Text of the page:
Dallas headquartered buyout firm Hicks Muse Tate & Furst has sold £232 million (€350 million; $430 million) worth of shares in the initial public offering of UK food retailer Premier Foods on the London Stock Exchange.
Premier listed at 215 pence per share, the bottom of its revised price range, down from 230 – 260 pence per share, valuing the company at £527 million.
Following the offering that was more than two times subscribed, the shares traded strongly and closed at 219 pence yesterday. Hicks Muse will retain approximately 30 percent of the company, a stake that could be reduced to just over 20 percent if an over-allotment option is exercised.
The reduction in price of the Premier initial offering reflects the jittery nature of the IPO market this summer for private-equity backed flotation candidates. Pan-European private equity firm Doughty Hanson has already suffered a double setback at the hands of the public markets this year in relation to two of its portfolio companies.
The proposed Frankfurt IPO of German automotive operator Auto-Teile-Unger was aborted in May due to “adverse market conditions”, although the company was subsequently sold to KKR the following month. Doughty's flotation of UK sportswear maker Umbro on the London stock exchange was successful, although it was priced at 100 pence per share, significantly below the original 150 – 190 pence indicative range.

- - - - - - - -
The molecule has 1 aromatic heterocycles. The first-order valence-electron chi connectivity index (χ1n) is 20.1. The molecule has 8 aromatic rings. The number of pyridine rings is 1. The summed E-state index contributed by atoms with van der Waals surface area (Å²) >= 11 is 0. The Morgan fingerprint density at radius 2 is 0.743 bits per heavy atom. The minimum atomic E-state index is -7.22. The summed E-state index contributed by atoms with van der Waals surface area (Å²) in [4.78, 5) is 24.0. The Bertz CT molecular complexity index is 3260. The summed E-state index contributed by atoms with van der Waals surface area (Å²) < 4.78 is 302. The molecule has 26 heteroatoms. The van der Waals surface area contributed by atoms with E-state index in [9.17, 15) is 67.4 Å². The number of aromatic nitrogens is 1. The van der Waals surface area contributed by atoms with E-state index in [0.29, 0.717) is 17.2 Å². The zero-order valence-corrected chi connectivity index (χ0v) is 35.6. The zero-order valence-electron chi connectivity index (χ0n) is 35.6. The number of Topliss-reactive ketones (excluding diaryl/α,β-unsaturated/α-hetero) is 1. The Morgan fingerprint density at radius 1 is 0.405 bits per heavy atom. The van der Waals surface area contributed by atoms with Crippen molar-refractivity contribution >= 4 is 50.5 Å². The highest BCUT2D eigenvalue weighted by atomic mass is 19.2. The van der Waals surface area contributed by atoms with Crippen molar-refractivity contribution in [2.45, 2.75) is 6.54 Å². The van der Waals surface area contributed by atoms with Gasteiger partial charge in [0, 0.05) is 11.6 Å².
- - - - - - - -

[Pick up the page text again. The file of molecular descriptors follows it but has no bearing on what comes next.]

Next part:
Other successful flotations this summer that have priced towards the bottom of their indicative range include KKR-owned German cash machine maker Wincor Nixdorf and CVC Capital Partners’ IPO of Halfords, the UK car and bicycle parts retailer.
Virgin Mobile, which cut its indicative price range by approximately 20 percent, down from 235 – 285 pence, made its debut at the very bottom of its new range on 200 pence per share when it listed on the London Stock Exchange this morning.
Hicks Muse acquired Premier Foods as Hillsdown Holdings in 1999 for £822 million, before adding brands purchased from global food companies Nestle and Unilever and streamlining non-core operations.
Earlier this week, Hicks Muse announced a change to its compensation structure. Instead of the previous model – whereby investment team members shared carry from all of the firm’s investments, both in the US and Europe – the new structure reportedly ensures that the European team will get around 93 percent of the profits from the new Europe II fund.